4. Take us along your journey working in the financial services industry.  Highlight how the networking aspect has helped you advance to a Communications Executive in this regard.  I first entered the financial services industry in 1982 as an administrative financial assistant to the treasurer at the Federal Loan Bank of Boston, where I learned to underwrite and price advances (loans), and perform cash management duties.  However, I’d majored in Communications at Howard University, so when a position opened up in Communications, I took the opportunity.   I spent four years there and when we moved back to Washington, DC I went to work with the Federal Loan Bank Board.  The Bank Board was abolished by Congress in 1989. The Office of Thrift Supervision was then chartered and I worked there until 1993 when I went to work with the Office of the Comptroller of the Currency to work on Community Reinvestment Act (CRA) reform.  I left the OCC in 2000 and joined Fannie Mae.  Thereafter, I worked with MERSCORP for six-plus years and have been elected to the aforementioned organizational boards. 

5. To expand on the last question, was the transition from Boston to Washington or from the industry side to the regulatory side easy or difficult? Was there any difference in the environment.  And what helped you to transition so smoothly? I went to college in Washington, so coming back was easy.  Networking is extremely important.   We make transition from one place to the other more easily when we stay connected with people, when we know people and people know us. Even so, knowing people is not a panacea to successfully transitioning from place to place.  In this regard, nothing replaces hard work.  If you are seen in the context of your industry as someone who is eager to learn, will ask smart and informed questions, and who is very involved, you will be seen, not only for your past experiences but for your potential as well.  All these help your professional advancement in this industry. However, increasing diversity and opportunity for women is a huge challenge in this industry.  I also belong to the Mortgage Bankers Association’s mPower Network, and have supported the Five Star Institute’s American Mortgage Diversity Council since its inception.

The industry side versus the regulatory industry side is not as different as it seems.  You may notice some differences in terms of bureaucracy if you go to work for a small organization. However, if you work for a large private sector entity or government agency, things are very similar.

6. As a professional who has seen the financial services industry evolve over three decades, how do you perceive FinTech and technology’s impact on professionalism? Fintech makes it possible for people to work and to complete a myriad of financial transactions without having to see or speak to each other.  There is a younger generation that thinks differently and grew up using new technologies so this is what they’re comfortable with and Fintech will eventually change the way we do business.  There are efficiencies and cost benefits to using technology in the financial services industry, which is a strong positive.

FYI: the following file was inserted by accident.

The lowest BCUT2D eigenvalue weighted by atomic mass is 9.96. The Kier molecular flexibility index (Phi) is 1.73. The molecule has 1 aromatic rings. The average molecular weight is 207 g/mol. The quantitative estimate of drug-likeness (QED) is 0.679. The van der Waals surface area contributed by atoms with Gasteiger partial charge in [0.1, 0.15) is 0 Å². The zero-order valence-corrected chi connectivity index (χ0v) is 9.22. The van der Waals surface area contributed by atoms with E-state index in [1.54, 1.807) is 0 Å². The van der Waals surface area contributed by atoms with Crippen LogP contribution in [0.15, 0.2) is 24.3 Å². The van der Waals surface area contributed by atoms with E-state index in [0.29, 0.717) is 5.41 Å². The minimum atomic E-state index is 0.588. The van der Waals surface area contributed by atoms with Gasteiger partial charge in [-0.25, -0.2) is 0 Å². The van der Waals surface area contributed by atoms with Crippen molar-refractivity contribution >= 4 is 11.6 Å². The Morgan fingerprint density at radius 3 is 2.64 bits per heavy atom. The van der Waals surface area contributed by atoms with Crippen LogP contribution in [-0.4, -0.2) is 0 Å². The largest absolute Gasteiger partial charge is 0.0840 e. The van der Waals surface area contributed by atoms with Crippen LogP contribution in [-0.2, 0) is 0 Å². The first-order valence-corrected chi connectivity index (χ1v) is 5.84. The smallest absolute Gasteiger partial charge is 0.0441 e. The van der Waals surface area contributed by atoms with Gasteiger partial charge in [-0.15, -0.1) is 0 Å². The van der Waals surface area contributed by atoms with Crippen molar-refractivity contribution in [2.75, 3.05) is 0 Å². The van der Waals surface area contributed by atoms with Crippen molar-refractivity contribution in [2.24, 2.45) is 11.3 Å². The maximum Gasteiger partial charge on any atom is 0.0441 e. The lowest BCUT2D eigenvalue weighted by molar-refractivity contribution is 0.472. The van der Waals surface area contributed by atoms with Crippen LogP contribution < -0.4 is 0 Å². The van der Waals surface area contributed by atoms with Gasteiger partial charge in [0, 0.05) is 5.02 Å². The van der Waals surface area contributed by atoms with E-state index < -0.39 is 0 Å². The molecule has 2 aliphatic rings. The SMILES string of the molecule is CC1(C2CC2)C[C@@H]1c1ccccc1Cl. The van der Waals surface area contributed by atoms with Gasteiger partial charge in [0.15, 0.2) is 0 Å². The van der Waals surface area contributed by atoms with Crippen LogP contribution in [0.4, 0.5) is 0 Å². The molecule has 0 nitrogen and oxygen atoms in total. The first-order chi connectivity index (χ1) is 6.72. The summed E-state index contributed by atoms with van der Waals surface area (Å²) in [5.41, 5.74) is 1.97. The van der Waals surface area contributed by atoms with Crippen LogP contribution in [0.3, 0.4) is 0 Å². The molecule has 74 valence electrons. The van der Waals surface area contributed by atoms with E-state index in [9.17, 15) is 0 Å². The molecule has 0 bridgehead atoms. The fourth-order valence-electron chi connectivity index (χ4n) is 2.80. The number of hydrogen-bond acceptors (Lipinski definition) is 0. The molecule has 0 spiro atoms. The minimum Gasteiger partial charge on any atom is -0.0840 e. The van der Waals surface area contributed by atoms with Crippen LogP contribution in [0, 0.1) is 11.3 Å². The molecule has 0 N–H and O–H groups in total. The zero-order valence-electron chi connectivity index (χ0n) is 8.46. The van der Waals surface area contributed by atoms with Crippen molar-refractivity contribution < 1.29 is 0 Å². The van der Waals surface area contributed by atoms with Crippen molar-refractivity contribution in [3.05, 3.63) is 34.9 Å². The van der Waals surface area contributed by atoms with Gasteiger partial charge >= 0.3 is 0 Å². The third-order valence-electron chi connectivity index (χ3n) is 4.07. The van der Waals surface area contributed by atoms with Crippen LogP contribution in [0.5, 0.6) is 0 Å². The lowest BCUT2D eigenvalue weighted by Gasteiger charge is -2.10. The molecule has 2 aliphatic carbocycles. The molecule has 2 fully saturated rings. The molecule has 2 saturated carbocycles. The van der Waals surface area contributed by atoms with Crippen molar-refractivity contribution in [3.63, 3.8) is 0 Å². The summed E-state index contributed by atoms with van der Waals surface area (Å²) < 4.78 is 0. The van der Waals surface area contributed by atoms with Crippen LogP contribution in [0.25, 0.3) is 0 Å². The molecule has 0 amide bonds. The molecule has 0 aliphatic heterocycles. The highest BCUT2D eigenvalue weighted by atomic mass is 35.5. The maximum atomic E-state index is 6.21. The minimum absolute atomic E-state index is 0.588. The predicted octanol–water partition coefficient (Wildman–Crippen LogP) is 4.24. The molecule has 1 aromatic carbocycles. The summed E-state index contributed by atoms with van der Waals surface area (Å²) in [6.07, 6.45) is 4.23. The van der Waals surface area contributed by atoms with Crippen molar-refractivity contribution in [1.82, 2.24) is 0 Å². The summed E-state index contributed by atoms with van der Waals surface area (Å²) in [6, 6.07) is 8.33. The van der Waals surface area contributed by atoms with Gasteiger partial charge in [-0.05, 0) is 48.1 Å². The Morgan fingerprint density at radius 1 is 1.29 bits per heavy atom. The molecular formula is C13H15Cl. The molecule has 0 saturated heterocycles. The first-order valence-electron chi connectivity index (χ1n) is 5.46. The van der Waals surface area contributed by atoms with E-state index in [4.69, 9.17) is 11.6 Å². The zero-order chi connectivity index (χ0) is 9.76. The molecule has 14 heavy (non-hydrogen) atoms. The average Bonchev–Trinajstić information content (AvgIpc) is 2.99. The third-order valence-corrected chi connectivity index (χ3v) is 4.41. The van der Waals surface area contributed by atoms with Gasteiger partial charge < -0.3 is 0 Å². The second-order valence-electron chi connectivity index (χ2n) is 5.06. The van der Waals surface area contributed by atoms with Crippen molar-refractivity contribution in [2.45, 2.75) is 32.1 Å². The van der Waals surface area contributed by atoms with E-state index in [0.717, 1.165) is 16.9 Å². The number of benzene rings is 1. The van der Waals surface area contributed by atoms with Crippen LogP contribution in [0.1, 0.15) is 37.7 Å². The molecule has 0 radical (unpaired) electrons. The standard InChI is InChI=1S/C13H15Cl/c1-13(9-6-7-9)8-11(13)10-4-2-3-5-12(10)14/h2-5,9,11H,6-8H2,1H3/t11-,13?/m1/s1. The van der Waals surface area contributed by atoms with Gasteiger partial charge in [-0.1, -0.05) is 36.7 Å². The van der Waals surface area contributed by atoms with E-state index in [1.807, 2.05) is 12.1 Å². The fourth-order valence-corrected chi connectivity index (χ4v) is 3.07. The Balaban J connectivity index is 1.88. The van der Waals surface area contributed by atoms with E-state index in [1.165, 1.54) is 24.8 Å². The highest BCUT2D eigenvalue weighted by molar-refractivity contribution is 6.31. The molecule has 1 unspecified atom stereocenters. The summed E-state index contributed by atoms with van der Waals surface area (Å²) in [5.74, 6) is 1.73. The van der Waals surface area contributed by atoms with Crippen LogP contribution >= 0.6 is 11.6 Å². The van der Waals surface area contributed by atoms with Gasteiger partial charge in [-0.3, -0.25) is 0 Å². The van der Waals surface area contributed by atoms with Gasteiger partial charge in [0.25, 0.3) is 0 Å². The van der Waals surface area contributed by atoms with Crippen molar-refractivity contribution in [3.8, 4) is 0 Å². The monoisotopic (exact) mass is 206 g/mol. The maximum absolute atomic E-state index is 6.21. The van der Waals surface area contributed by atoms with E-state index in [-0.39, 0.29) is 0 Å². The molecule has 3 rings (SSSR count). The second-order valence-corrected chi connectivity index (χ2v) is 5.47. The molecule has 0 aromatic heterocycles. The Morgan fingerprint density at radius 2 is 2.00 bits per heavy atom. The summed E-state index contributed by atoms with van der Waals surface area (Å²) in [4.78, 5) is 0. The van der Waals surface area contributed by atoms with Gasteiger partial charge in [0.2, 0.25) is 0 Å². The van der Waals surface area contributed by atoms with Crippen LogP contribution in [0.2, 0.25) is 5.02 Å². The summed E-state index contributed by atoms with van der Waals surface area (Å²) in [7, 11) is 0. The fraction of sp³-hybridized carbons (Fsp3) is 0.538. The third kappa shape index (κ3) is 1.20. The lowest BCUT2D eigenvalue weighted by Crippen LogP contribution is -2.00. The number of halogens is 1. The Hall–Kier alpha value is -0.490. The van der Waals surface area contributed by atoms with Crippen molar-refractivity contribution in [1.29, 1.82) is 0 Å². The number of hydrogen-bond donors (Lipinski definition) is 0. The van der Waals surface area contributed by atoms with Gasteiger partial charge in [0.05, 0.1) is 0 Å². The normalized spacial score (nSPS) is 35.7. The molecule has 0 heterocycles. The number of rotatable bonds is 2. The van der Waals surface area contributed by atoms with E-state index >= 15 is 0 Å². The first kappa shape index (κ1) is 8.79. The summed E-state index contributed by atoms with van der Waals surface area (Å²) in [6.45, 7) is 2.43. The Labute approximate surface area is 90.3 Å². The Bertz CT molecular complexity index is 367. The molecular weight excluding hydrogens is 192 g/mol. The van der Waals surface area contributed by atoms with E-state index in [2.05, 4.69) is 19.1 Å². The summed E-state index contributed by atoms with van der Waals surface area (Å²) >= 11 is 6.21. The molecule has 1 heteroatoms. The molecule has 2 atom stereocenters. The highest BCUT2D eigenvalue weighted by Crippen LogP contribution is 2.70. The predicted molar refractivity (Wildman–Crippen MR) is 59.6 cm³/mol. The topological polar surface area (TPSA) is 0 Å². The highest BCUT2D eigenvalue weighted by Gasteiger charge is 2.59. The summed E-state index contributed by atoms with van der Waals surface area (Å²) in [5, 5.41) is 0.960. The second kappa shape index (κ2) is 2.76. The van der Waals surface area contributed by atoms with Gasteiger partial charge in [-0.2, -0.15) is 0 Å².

Regarding professionalism, I still believe that the financial services industry is one of the more conservative business segments left, and I do appreciate some aspects of the conservative business world.  For example, when I dress for business, it is as if I’m getting into uniform.  It becomes part of my persona and mindset. I guess you can say that I’m happy if I DON’T wear jeans! If you dress in casual attire for everything you do, it’s comfortable, but I don’t think that it projects a professional demeanor.  On the other hand, this may become increasingly less relevant as technology use grows and less business is conducted in person.

7.  What do you think about WHF Mentorship Program? WHF had a Mentorship Program around 15 years ago. I am happy that WHF has resurrected the Mentorship Program.  It is quite timely as mentorship has become very important in many organizations today.  Fannie Mae had a great mentoring program, and new hires were matched with peer mentors to help them acclimate. Mentorship is very useful and I appreciate that WHF is offering this component to its membership.

8. How do you make the best use of your day?  I think we all have days when we’re not sure we “made the best use,” but you really have to be flexible enough to go with what each day presents.  If you successfully accomplish the challenges presented, that is the best use of your day. You deal gracefully and calmly with whatever happens.  I’ve always liked the quote, “life is what happens while you’re busy making plans.” 

9. What do you like most about what you do? In the context of housing and finance, I value the opportunity this field has given me to play a role in something that makes a difference and benefits society. There is always something new happening in the housing and financial services industry, so it’s a perpetual learning opportunity.

10. What inspires you? My family inspires me.

11. What is the best advice you have ever received? Always look your best and conduct yourself appropriately in public because you never know who sees you.   

12. What do you look up to the most and why? I look up to God, my faith and, specifically, to the Anglican/Episcopal church. I use the principles that I have learned in the church to guide everything that I do in my personal and business decisions. 

November 2017 - Mary Pat Denney, Managing Director, Risk Initiative Vertical, The Oakleaf Group

September 2017 - Joanna Girardin Shapiro, Managing Director, Global Client Management, Bank of New York Mellon